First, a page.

Fans attending this weekend’s CIAC Baseball Championships will no longer be treated to the expert monotone incantations of Jim Bransfield. The voice of Palmer Field as well as the voice the state baseball championships for decades died February 24 after a bout with cancer.
So, in memory of Bransfield’s life and his career, another Connecticut broadcasting legend will step up to the mic to serve as this year’s public address announcer at Palmer Field.
WTIC 1080-AM’s Joe D’Ambrosio, widely known as voice of the UConn Huskies for 26 years until last month, will take over public address duties in tribute to his longtime friend.
Shortly after Bransfield’s death, as people wondered aloud who would take over announcing at the state finals, D’Ambrosio said he contacted mutual friend Mike DiMauro, the longtime columnist at The Day of New London, who’d known Bransfield since he was a student at Xavier High School.
“I wanted to do it from the moment Jimmy passed away,” D’Ambrosio said. “I wanted to be the guy to pick up the mantle.”
DiMauro put D’Ambrosio touch with Fred Balsamo, the former CIAC baseball committee chairman, who asked the CIAC’s baseball committee. Just a few weeks ago, Balsalmo told D’Ambrosio and the CIAC would love to have him as the voice of Palmer Field for championship weekend.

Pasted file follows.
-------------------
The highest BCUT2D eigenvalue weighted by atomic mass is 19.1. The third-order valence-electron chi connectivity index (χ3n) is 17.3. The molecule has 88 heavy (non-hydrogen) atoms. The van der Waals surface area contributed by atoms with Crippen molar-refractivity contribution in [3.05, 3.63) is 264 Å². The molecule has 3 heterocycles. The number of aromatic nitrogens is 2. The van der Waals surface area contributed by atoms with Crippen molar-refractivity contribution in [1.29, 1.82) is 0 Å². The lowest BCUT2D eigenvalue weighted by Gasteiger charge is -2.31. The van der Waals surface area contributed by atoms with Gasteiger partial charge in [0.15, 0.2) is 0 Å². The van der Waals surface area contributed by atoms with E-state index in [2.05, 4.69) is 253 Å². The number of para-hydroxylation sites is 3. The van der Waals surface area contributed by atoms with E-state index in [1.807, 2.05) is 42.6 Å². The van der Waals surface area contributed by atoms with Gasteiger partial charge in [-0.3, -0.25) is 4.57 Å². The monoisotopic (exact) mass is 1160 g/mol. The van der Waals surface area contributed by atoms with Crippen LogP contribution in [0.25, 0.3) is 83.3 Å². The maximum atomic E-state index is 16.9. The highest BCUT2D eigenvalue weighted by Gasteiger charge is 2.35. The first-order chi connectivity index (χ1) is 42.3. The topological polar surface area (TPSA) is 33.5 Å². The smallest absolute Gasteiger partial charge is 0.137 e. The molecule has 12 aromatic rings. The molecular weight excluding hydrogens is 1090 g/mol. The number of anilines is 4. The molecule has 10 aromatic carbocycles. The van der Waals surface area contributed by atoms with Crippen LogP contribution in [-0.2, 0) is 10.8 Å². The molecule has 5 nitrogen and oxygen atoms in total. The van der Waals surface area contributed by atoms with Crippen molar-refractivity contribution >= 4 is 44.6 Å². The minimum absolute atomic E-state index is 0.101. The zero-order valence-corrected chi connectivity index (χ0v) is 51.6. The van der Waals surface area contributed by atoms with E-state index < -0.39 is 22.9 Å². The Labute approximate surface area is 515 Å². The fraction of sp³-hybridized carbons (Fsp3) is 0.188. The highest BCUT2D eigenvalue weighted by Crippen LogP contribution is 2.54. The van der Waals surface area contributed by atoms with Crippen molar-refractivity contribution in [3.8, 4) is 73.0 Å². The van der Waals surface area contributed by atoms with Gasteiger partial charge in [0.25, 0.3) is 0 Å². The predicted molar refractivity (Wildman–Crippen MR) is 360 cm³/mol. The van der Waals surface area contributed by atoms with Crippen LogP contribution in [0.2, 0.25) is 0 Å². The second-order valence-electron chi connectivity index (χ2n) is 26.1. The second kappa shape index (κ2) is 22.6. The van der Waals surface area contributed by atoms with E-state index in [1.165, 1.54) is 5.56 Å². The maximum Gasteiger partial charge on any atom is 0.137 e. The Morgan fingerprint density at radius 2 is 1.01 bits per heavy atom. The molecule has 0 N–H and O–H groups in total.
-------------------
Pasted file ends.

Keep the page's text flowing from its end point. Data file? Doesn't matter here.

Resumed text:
“I’m excited,” said D’Ambrosio, who first met Bransfield while working WLIS in Old Saybrook in the early 1980s. “(Bransfield) was the voice of God everywhere. We became good friends. Obviously, you had the Yankees friendship between us. We were part of a blog I created among Yankees fans called ‘The Pinstripe Brethren.’
“Jimmy was the most — I don’t want to say devoted — but outspoken, most emotional component of the group.”
The Pinstripe Brethren met yearly for dinner with New York Yankees announcer John Sterling at the Capital Grille in Stamford. It was at last year’s meeting in December that Bransfield told D’Ambrosio and DiMauro he had been diagnosed with lung cancer. He died just two months later.
“It’s still hard to believe that he’s gone,” D’Ambrosio said. “But I’m really looking forward to doing as good a job on the weekend as I can in his memory.”
D’Ambrosio said he’ll call the games precisely as Bransfield had done it for decades: “No nonsense… no circus barker. Facts and figures. Straight,” D’Ambrosio said. “And that’s the best way to pay tribute to an amazing guy.”